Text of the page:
The semi-sun dried Muscat d’Frontignan bunches to produce Grand Constance Groot Constantia were harvested at the beginning to middle of April, after a long ripening period to ensure that the sweet berries had adequate sunlight to produce the golden juice. Patience is a virtue when producing a wine with nectar so sweet. The grapes were fermented with selected yeasts on the skins for approximately one week and then pressed. After fermentation the wines were racked and transferred into barrels to mature for 24 months. The Grand Constance Groot Constantia cuvée is made from predominantly white Muscat with a small percentage of red Muscat, which imparts the distinctive amber colour.
The Muscat grapes are grown in a vineyard block right next to the famous Manor House, which is situated at 80 to 90 metres above sea level. The low yielding vines are planted on a south east facing slope. The climate is Mediterranean with cooling breezes from the Atlantic Ocean encouraging balance and complexity in the grapes. The average rainfall is approximately 1,100mm per annum. The vines are grown in Cartref, Longlands and Kroonstad soils.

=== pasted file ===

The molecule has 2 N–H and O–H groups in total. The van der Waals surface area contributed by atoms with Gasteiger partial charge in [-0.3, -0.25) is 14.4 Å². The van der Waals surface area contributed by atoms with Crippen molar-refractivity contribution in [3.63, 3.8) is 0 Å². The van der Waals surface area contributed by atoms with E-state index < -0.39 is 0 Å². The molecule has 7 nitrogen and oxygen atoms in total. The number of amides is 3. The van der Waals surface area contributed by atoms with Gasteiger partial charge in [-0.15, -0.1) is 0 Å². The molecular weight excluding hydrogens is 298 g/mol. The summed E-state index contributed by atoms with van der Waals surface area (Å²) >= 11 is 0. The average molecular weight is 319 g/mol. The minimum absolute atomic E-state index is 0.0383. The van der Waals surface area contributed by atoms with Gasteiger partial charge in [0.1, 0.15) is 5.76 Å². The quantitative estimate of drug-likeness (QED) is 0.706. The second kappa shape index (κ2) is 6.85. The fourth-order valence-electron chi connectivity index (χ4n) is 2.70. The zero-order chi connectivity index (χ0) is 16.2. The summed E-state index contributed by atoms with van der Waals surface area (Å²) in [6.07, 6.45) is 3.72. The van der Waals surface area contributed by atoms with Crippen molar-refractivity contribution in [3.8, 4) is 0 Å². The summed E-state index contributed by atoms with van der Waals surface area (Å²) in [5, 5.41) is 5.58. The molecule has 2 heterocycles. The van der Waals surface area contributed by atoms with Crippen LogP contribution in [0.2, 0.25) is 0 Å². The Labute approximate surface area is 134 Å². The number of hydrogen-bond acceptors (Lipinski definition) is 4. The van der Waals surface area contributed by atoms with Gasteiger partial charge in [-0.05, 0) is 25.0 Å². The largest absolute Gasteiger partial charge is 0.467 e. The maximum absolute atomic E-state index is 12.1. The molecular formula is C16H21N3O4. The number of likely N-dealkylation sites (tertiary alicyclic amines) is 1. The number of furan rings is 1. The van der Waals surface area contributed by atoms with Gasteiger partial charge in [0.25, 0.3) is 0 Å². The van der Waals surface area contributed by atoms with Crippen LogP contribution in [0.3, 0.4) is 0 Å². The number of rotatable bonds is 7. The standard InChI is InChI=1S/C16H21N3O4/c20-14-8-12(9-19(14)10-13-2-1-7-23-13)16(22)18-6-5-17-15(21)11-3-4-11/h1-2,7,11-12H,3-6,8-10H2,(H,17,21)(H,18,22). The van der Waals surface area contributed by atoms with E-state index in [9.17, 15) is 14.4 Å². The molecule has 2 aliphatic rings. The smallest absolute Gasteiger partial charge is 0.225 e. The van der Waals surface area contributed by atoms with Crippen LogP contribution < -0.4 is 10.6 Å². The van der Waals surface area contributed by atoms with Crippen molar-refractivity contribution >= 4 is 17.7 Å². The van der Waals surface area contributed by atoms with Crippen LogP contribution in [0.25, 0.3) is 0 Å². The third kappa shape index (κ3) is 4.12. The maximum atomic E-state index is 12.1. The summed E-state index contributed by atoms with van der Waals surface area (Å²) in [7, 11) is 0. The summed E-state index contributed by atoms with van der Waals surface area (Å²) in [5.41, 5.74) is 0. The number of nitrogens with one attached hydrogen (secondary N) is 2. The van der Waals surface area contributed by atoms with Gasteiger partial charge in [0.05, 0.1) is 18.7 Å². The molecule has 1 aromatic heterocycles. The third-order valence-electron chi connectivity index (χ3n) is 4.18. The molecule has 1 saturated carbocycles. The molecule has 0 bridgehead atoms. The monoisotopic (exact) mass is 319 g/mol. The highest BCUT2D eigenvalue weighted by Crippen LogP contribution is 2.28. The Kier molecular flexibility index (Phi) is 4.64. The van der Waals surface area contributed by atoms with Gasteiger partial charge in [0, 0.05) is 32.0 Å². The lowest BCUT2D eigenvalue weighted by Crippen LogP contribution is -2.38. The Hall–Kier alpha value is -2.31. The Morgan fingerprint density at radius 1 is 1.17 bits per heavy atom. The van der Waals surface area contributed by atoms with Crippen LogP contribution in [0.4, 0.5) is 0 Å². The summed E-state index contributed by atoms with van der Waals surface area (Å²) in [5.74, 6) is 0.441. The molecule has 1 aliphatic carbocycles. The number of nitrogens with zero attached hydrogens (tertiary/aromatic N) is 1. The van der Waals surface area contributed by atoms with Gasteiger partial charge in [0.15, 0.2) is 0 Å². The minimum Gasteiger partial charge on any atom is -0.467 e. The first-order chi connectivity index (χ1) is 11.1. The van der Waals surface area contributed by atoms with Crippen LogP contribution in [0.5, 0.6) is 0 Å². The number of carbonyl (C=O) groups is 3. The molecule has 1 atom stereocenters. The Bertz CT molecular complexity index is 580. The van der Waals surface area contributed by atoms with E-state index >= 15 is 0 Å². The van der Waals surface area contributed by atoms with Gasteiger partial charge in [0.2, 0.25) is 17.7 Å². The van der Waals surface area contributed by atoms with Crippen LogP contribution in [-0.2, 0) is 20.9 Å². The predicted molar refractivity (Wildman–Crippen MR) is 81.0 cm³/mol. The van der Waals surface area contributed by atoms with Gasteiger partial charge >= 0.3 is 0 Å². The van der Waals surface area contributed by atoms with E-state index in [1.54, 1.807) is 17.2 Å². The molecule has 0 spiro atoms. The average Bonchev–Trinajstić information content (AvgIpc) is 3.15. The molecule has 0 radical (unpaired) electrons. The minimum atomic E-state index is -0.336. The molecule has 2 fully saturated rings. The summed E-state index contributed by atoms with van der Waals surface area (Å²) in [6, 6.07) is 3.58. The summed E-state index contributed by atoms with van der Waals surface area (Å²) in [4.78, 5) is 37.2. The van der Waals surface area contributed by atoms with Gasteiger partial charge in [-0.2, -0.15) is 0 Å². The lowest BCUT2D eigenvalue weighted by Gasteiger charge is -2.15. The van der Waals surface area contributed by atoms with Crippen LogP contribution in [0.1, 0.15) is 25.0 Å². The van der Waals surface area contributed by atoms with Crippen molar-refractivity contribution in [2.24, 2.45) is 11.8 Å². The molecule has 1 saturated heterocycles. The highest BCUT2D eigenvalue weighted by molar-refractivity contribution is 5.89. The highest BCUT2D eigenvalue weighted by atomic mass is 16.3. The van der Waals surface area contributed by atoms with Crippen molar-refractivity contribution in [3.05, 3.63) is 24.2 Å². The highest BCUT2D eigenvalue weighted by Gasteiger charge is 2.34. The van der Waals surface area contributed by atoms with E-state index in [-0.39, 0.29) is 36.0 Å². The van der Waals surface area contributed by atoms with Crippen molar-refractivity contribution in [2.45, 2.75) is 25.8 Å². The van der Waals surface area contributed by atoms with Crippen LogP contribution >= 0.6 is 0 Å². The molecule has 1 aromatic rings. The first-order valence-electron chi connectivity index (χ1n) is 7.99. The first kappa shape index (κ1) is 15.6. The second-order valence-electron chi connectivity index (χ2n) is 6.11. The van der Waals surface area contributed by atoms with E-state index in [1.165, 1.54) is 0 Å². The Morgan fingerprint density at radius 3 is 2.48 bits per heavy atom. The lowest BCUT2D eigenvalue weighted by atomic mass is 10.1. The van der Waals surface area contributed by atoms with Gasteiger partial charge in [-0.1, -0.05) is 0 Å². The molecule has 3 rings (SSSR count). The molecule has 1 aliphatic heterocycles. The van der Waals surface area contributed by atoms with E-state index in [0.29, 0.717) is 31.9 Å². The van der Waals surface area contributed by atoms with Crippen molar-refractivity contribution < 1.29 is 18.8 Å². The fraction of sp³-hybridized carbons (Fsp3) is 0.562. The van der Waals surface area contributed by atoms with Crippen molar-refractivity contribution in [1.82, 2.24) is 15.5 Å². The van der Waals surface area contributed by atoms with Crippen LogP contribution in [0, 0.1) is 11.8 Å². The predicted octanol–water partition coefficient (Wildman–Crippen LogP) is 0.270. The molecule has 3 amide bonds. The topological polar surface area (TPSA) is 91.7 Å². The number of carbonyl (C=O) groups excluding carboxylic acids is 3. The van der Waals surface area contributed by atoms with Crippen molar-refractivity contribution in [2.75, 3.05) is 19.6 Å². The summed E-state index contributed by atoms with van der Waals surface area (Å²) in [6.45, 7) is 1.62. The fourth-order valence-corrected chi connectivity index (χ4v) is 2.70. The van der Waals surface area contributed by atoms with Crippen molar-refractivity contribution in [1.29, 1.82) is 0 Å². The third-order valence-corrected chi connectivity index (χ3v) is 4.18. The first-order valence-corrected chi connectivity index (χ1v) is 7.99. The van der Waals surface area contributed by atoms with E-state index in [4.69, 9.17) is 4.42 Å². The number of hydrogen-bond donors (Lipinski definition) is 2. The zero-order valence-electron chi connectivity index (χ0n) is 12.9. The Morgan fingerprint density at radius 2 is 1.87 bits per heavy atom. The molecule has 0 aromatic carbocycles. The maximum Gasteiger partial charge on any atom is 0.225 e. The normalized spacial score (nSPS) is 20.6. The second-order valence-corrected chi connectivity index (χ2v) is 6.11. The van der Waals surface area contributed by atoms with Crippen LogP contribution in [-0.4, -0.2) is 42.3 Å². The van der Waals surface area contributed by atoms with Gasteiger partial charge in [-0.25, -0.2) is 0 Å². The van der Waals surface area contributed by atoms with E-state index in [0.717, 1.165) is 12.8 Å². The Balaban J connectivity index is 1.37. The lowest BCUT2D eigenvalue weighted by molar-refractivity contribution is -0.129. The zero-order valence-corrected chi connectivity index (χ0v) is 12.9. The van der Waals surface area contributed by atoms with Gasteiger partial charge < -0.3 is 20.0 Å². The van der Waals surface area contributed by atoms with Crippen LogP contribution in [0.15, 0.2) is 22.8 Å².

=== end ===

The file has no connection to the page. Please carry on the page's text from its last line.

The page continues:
Groot Constantia is South Africa’s oldest estate and one of South Africa’s most visited tourist attractions. In 1685 Cape Governor Simon van der Stel built a farm in the foothills of Table Mountain, which he named Constantia. The winery received world acclaim from Napoleon, Bismarck and King Louis Philippe of France who was the biggest single buyer of Groot Constantia wines. They had to sell to the Cape government after phylloxera ravaged the vineyards. Now, the total estate covers 165 hectares of which 87 hectares are planted, at an altitude of 60 to 280 metres above sea level. The climate is generally cool resulting in complex and balanced wines.